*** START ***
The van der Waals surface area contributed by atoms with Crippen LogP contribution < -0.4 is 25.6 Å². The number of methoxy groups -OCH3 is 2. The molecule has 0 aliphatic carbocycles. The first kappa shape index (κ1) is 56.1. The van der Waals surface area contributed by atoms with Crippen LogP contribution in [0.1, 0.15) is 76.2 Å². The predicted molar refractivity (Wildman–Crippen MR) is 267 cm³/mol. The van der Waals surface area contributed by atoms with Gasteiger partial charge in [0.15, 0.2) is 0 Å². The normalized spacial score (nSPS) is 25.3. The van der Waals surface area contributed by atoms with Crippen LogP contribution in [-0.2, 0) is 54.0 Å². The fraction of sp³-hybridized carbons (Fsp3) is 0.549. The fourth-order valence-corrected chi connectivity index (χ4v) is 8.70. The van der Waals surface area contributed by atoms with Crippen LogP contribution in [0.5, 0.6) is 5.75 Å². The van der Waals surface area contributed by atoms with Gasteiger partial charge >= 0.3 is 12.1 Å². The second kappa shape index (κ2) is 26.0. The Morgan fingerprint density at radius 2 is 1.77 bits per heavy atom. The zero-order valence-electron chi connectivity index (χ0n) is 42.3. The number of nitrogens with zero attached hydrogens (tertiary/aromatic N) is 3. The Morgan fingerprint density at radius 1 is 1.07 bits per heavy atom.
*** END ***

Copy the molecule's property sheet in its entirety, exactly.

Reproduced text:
The van der Waals surface area contributed by atoms with Crippen LogP contribution < -0.4 is 25.6 Å². The number of methoxy groups -OCH3 is 2. The molecule has 0 aliphatic carbocycles. The first kappa shape index (κ1) is 56.1. The van der Waals surface area contributed by atoms with Crippen LogP contribution in [0.1, 0.15) is 76.2 Å². The predicted molar refractivity (Wildman–Crippen MR) is 267 cm³/mol. The van der Waals surface area contributed by atoms with Gasteiger partial charge in [0.15, 0.2) is 0 Å². The normalized spacial score (nSPS) is 25.3. The van der Waals surface area contributed by atoms with Crippen LogP contribution in [-0.2, 0) is 54.0 Å². The fraction of sp³-hybridized carbons (Fsp3) is 0.549. The fourth-order valence-corrected chi connectivity index (χ4v) is 8.70. The van der Waals surface area contributed by atoms with Crippen LogP contribution in [0.5, 0.6) is 5.75 Å². The van der Waals surface area contributed by atoms with Gasteiger partial charge >= 0.3 is 12.1 Å². The second kappa shape index (κ2) is 26.0. The Morgan fingerprint density at radius 2 is 1.77 bits per heavy atom. The zero-order valence-electron chi connectivity index (χ0n) is 42.3. The number of nitrogens with zero attached hydrogens (tertiary/aromatic N) is 3. The Morgan fingerprint density at radius 1 is 1.07 bits per heavy atom.